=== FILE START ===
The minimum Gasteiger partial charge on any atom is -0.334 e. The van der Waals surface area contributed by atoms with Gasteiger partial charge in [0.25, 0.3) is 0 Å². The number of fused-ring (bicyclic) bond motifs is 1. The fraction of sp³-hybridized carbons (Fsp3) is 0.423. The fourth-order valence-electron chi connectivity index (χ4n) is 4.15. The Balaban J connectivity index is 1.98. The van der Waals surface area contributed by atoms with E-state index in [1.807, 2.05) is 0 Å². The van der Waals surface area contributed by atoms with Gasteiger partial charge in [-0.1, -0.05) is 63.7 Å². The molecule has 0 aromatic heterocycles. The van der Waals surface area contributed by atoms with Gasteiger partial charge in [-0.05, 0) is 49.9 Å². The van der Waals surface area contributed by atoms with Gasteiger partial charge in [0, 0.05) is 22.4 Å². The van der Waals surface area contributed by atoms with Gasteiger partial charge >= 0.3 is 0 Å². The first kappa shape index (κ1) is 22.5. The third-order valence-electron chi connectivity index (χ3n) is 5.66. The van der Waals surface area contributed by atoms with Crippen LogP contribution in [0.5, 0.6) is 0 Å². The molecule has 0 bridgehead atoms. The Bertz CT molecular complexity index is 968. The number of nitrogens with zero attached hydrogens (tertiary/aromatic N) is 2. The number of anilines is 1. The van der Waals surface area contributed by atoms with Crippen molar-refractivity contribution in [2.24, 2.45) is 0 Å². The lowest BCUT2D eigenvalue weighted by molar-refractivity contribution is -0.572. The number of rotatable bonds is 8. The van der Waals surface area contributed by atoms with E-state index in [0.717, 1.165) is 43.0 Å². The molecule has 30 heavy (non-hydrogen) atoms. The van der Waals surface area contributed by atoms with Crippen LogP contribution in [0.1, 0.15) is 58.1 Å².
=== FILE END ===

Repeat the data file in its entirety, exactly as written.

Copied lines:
The minimum Gasteiger partial charge on any atom is -0.334 e. The van der Waals surface area contributed by atoms with Gasteiger partial charge in [0.25, 0.3) is 0 Å². The number of fused-ring (bicyclic) bond motifs is 1. The fraction of sp³-hybridized carbons (Fsp3) is 0.423. The fourth-order valence-electron chi connectivity index (χ4n) is 4.15. The Balaban J connectivity index is 1.98. The van der Waals surface area contributed by atoms with E-state index in [1.807, 2.05) is 0 Å². The van der Waals surface area contributed by atoms with Gasteiger partial charge in [-0.1, -0.05) is 63.7 Å². The molecule has 0 aromatic heterocycles. The van der Waals surface area contributed by atoms with Gasteiger partial charge in [-0.05, 0) is 49.9 Å². The van der Waals surface area contributed by atoms with Gasteiger partial charge in [0, 0.05) is 22.4 Å². The van der Waals surface area contributed by atoms with Gasteiger partial charge >= 0.3 is 0 Å². The first kappa shape index (κ1) is 22.5. The third-order valence-electron chi connectivity index (χ3n) is 5.66. The van der Waals surface area contributed by atoms with Crippen LogP contribution in [0.5, 0.6) is 0 Å². The molecule has 0 bridgehead atoms. The Bertz CT molecular complexity index is 968. The number of nitrogens with zero attached hydrogens (tertiary/aromatic N) is 2. The number of anilines is 1. The van der Waals surface area contributed by atoms with Crippen molar-refractivity contribution in [2.24, 2.45) is 0 Å². The lowest BCUT2D eigenvalue weighted by molar-refractivity contribution is -0.572. The number of rotatable bonds is 8. The van der Waals surface area contributed by atoms with E-state index in [0.717, 1.165) is 43.0 Å². The molecule has 30 heavy (non-hydrogen) atoms. The van der Waals surface area contributed by atoms with Crippen LogP contribution in [0.1, 0.15) is 58.1 Å².